The fall of retired Army General David Petraeus is a story as old as the Garden of Eden. Sin has consequences. It does not undo a lifetime of service, nor does it negate every good deed ever performed, but it leaves a mark, a scar, like nails driven into a fine table top. The nails can be removed, just as transgressions can be forgiven, but the scars will remain.
As anachronistic as it may sound in this day and age, David Petraeus has betrayed his own wife, debased another man’s wife, dishonored his profession and generally defamed the four stars he wore so proudly. And all that fruit salad on the uniform now hanging in his closet cannot erase the shame he has brought upon himself, his family and his nation.
The explanations for the Petraeus scandal run the gamut, from “it’s just sex” to “the White House has blackmailed him.” As usual, the truth probably lies somewhere in between. It is doubtful that a man willing to jeopardize his marriage, his family and his distinguished career for sexual pleasure in the arms of another woman would be so honorable as to resign from his post in disgrace if he were not forced to do so.
That said, many questions remain unanswered, the most important being this: Will a Congress that has allowed itself to be made largely irrelevant during Barack Obama’s first term have the intestinal fortitude to stand up to him and demand accountability now that he has been returned to office for another four years?
During Bill Clinton’s impeachment trial, even the supposedly honorable Joe Lieberman, who on the Senate floor spoke so disapprovingly of the president’s loutish behavior, in the end voted against Clinton’s conviction for lying under oath. As David Schippers, chief investigative counsel for the proceedings, wrote in his book, “Sellout, the inside story of the Clinton impeachment,” a member of the Republican Senate leadership assured him that if video evidence could be shown that Bill Clinton shot someone dead in broad daylight, they still could not get the two-thirds majority necessary to convict him — because Democrats would never vote to remove him from office.
My own sense is that there is not a single Democrat — and only a handful of Republicans — who would be willing to speak truth to power and then follow through on their words. Mitt Romney certainly did not make a major issue of the Benghazi attack that killed four Americans, including our ambassador to Libya.
So as David Petraeus prepares to testify before a closed congressional committee about that shameful night, a resolve settles over those of us who do not believe the whole truth will ever be known. The newly reaffirmed tyrant, Barack Obama, will not allow it to be known.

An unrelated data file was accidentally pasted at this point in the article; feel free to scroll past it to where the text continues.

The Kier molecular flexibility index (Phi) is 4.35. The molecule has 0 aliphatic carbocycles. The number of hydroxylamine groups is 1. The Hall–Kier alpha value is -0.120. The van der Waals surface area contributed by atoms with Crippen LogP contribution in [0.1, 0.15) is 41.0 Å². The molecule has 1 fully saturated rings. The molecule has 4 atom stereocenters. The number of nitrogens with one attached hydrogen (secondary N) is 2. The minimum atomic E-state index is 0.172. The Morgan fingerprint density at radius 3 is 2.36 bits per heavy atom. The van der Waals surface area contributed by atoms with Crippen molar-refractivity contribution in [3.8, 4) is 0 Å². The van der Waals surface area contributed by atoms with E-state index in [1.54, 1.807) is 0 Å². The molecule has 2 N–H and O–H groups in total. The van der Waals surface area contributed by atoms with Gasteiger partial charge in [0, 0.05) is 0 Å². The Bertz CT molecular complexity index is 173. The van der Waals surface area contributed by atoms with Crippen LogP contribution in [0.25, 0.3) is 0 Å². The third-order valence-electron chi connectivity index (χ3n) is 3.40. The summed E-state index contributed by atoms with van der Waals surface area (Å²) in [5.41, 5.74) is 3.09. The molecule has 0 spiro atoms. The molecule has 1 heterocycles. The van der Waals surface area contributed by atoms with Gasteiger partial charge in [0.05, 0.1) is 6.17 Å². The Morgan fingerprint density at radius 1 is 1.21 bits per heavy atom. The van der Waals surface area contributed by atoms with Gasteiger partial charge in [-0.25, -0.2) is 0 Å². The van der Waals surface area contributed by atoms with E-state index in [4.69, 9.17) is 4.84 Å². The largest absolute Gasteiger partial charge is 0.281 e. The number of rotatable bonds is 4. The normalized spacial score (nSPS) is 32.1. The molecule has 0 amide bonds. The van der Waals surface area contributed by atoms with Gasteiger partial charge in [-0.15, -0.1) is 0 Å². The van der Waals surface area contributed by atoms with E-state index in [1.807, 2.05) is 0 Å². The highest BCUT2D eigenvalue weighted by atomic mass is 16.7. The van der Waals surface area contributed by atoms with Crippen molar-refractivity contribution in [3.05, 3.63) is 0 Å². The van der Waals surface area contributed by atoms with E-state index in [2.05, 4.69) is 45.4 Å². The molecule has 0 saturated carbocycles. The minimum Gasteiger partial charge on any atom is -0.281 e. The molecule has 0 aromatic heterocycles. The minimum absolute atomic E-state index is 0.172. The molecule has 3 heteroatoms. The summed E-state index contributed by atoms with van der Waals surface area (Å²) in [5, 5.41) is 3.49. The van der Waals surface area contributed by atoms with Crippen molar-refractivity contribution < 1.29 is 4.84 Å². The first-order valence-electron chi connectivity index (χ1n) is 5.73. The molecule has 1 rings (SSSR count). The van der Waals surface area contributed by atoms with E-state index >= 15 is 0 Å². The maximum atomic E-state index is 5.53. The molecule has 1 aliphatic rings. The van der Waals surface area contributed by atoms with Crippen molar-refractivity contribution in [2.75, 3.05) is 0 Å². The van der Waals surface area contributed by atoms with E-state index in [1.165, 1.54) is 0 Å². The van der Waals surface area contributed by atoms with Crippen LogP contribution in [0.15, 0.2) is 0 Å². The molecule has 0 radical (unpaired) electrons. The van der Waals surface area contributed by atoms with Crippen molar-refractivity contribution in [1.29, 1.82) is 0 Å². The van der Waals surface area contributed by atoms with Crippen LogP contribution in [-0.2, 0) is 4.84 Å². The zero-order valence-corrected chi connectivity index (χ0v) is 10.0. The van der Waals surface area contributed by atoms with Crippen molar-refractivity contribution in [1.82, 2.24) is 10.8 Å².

After all, this is a president who has bullied his way through four years in office and been re-elected to a second term.
He has shipped guns illegally into Mexico and watched as people on both sides of the border were murdered by the drug cartels using them.
He has borrowed trillions from China in order to spend tax dollars to be collected from generations yet unborn, to fund stimulus programs that stimulate nothing be the growth of government.
He has rammed through a health care bill opposed by a majority of the American people, which will surely bankrupt the nation, then managed to see it ruled constitutional by a Supreme Court that apparently no longer understands what the Constitution even says.
He apparently went to bed while brave Americans were fighting for their lives in a foreign consulate, got up the next day and made up a flagrantly false story about the reasons for the attack, and then flew off to Las Vegas for a campaign fundraiser.
And because he has disregarded the whole process of submitting a budget to Congress, none has been passed during his entire first term.
And yet we gave him a second term!
He believes, with some justification, that those who returned him to office will believe whatever ridiculous story he tells them about anything — which is why it will likely make little or no difference what David Petraeus says behind closed doors before the United States Congress.
Doug Patton describes himself as a recovering political speechwriter who agrees with himself more often than not. His weekly columns are syndicated by Cagle Cartoons newspaper syndicate. Readers are encouraged to email him at firstname.lastname@example.org and/or to follow him on Twitter at @Doug_Patton. For info on using Doug’s columns at your publication or website, please email Cari Dawson Bartley at email@example.com.